Convinced that the reports [the slides] indicated no problem rather than uncertain knowledge, high-level NASA officials decided that the Columbia was safe and, furthermore, that no additional investigations were necessary.

By declaring Columbia safe, efforts to determine if the shuttle was damaged were thwarted.

Several NASA engineers had hoped that the military would photograph the shuttle in orbit with high-resolution spy cameras, which would have easily detected the damage, but even that checkup was thought unnecessary given the optimism of the [three] Boeing reports. And so the Columbia orbited for 16 days with a big undetected hole in its wing.

In the end, the use of PowerPoint was not directly responsible for the fate of Space Shuttle Columbia and its crew. Nevertheless, the pitch out culture arguably did play a role in distorting information at a time when access to clear evidence was urgently needed.

Not every critique that Tufte offers is tied to events as fateful as Space Shuttle Columbia. Nonetheless, Tufte provides much evidence that using PowerPoint to share information has significant, far reaching drawbacks, and that those drawbacks ultimately outweigh the benefits (real or perceived) of its use.

So, if you are a frequent PowerPoint user, read Edward Tufte. Moreover, if you are a PowerPoint user and a practicing engineer, stop right now and read Edward Tufte.

Up next: A world before PowerPoint and some recommendations for kicking the PowerPoint habit, once and for all.

Photo credit: EsaRiutta at

Ethanol on the Cob

“Corn is Better Food than Fuel,” read a headline in the September issue of Mechanical Engineering magazine (v.139, No 9, p. 11).  Having siphoned gas from a pickup truck in my youth—an efficient way to transfer gas to a dirt bike—I agree.  I’ll have the corn, please.  Hold the fuel.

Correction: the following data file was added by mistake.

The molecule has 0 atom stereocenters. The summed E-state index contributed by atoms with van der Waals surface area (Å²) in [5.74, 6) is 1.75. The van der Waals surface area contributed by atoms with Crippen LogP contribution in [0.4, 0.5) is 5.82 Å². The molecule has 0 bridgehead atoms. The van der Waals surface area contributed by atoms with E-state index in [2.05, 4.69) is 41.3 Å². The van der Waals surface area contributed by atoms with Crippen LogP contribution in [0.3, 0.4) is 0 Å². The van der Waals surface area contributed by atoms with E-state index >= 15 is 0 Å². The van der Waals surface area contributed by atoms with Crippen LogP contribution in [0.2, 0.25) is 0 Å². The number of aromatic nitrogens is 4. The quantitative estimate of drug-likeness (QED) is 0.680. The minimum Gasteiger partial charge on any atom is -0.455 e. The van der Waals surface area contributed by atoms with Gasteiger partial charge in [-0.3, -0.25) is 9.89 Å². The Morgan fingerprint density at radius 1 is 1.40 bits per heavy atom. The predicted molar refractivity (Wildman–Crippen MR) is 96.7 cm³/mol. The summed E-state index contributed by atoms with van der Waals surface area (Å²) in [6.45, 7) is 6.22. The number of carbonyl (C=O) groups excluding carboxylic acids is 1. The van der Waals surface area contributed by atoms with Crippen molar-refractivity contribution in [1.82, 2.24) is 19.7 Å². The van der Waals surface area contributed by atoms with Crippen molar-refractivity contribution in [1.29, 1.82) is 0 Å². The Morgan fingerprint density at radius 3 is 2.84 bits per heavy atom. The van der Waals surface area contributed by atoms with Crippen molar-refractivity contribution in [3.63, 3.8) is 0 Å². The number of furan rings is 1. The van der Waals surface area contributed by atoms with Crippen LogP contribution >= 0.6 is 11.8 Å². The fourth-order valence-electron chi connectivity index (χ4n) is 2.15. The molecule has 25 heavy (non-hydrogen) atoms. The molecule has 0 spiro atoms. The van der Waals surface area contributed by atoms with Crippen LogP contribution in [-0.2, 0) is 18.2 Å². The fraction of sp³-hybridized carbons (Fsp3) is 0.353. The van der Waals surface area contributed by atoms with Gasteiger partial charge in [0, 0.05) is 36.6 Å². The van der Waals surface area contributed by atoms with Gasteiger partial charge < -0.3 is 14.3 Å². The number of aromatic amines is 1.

All kidding aside, the piece in Mechanical Engineering was sharing findings from a National Science Foundation-funded study conducted by University of Illinois researchers Meredith Richardson and Praveen Kumar who concluded that the net social and economic worth of food corn production greatly exceeds that of biofuel corn production.  Richard Yuretich from the National Science Foundation summed up the researchers’ results in a post from the university:

Using corn as a fuel source seems to be an easy path to renewable energy.  However, this research shows that the environmental costs are much greater, and the benefits fewer, than using corn for food.

A couple months later, Mechanical Engineering published a response from a reader who suggested that it would be regrettable if corn based ethanol were abandoned in the United States over the food versus fuel argument (“Don’t Knock Ethanol,” Letters & Comments, November 2017).  The reader concluded:

If we were to give up the idea of corn-to-ethanol because of the food versus fuel argument, we would also have to give up all uses of corn for any purpose besides food.